Proposition 1: Given any polytope in $ {\mathbb{R}^3}$, there always exists a combinatorially equivalent polytope with rational vertices.

Proof: Let $ {P \subseteq \mathbb{R}^3}$ be a polytope. The graph $ {G}$ of $ {P}$ is the graph obtained by removing all but the edges and vertices of $ {P}$. We claim that $ {G}$ is planar. Indeed, we can construct a surface $ {S}$ that is homeomorphic to a sphere, that contains all the vertices of $ {G}$. Then, we can stretch the edges of $ {G}$ so that they also lie on $ {S}$ and do not cross each other. Removing a point of $ {S}$ not on this embedding of $ {G}$ gives us an embedding of $ {G}$ into a surface homeomorphic to the plane. This proves that $ {G}$ is planar.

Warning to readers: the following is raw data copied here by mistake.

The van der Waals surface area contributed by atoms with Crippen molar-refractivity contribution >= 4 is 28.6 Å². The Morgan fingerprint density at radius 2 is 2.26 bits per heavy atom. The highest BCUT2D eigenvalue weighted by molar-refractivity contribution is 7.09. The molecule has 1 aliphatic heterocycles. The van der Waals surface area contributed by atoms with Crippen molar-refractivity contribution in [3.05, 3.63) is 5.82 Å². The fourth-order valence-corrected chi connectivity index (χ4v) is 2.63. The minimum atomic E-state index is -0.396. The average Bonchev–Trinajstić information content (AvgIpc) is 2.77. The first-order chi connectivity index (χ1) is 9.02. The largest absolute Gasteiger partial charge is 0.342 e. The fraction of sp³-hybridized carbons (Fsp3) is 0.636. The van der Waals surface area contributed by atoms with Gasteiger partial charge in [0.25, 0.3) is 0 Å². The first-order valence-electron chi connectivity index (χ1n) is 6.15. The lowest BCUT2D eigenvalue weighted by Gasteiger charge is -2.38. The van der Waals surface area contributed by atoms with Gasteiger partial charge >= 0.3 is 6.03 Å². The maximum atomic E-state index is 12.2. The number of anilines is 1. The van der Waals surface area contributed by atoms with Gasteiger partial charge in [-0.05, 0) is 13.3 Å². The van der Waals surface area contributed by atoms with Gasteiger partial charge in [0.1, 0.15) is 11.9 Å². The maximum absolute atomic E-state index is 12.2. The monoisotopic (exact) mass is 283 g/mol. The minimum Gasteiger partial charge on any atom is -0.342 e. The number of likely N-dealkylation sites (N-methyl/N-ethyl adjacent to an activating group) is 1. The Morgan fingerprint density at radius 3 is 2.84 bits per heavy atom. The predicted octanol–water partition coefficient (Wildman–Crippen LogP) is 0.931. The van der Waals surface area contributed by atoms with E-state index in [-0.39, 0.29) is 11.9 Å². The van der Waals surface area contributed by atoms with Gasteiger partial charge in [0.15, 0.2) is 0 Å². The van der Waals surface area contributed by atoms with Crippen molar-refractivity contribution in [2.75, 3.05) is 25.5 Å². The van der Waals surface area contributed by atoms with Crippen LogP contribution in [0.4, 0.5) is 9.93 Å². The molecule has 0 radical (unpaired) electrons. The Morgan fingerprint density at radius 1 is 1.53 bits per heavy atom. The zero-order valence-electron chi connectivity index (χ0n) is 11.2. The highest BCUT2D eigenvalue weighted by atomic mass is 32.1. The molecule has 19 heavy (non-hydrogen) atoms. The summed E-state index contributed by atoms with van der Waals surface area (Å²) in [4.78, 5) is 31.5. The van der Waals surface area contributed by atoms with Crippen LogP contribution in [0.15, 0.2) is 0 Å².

Now take a planar embedding of $ {G}$ with straight edges and rational vertices. Then we can lift the vertices of $ {G}$ to various rational heights so that the vertices in each face of this planar embedding lie on the same plane, and no two faces sharing an edge lie on the same plane. $ \Box$

Proposition 1 does not hold for polytopes in arbitrary dimensions and we will use matroids to see why. We will use the fact that the rank-three matroid shown in Figure 2 below is representable over $\mathbb{R}$ but not $\mathbb{Q}$ to show that a particular eight-dimensional polytope is not combinatorially equivalent to any polytope with rational vertices.

Figure 2: A matroid that is realizable over the reals, but not the rationals.

2. A crash course on polytopes